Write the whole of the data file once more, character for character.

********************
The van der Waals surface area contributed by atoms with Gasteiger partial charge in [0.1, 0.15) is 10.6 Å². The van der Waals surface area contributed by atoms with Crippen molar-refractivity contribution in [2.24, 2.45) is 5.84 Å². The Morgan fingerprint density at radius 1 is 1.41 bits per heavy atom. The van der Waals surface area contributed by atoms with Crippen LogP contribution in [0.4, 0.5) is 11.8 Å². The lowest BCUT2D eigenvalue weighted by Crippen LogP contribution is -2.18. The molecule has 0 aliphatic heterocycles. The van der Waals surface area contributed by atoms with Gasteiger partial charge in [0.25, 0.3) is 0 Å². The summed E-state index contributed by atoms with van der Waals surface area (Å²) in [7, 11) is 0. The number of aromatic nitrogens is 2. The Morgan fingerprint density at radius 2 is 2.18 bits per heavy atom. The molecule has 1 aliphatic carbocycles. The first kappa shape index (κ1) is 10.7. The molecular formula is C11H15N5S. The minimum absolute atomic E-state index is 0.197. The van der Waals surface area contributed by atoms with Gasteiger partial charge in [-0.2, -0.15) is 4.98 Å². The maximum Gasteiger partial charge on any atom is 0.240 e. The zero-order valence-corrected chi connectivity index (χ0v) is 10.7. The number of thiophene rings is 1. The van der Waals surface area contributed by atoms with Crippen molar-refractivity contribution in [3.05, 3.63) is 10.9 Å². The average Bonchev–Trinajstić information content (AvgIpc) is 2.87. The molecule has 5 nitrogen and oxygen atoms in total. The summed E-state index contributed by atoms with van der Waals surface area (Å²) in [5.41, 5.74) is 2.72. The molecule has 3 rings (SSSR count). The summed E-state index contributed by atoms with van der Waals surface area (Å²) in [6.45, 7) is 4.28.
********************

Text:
The van der Waals surface area contributed by atoms with Gasteiger partial charge in [0.1, 0.15) is 10.6 Å². The van der Waals surface area contributed by atoms with Crippen molar-refractivity contribution in [2.24, 2.45) is 5.84 Å². The Morgan fingerprint density at radius 1 is 1.41 bits per heavy atom. The van der Waals surface area contributed by atoms with Crippen LogP contribution in [0.4, 0.5) is 11.8 Å². The lowest BCUT2D eigenvalue weighted by Crippen LogP contribution is -2.18. The molecule has 0 aliphatic heterocycles. The van der Waals surface area contributed by atoms with Gasteiger partial charge in [0.25, 0.3) is 0 Å². The summed E-state index contributed by atoms with van der Waals surface area (Å²) in [7, 11) is 0. The number of aromatic nitrogens is 2. The Morgan fingerprint density at radius 2 is 2.18 bits per heavy atom. The molecule has 1 aliphatic carbocycles. The first kappa shape index (κ1) is 10.7. The molecular formula is C11H15N5S. The minimum absolute atomic E-state index is 0.197. The van der Waals surface area contributed by atoms with Gasteiger partial charge in [-0.2, -0.15) is 4.98 Å². The maximum Gasteiger partial charge on any atom is 0.240 e. The zero-order valence-corrected chi connectivity index (χ0v) is 10.7. The number of thiophene rings is 1. The van der Waals surface area contributed by atoms with Crippen molar-refractivity contribution in [3.05, 3.63) is 10.9 Å². The average Bonchev–Trinajstić information content (AvgIpc) is 2.87. The molecule has 5 nitrogen and oxygen atoms in total. The summed E-state index contributed by atoms with van der Waals surface area (Å²) in [5.41, 5.74) is 2.72. The molecule has 3 rings (SSSR count). The summed E-state index contributed by atoms with van der Waals surface area (Å²) in [6.45, 7) is 4.28.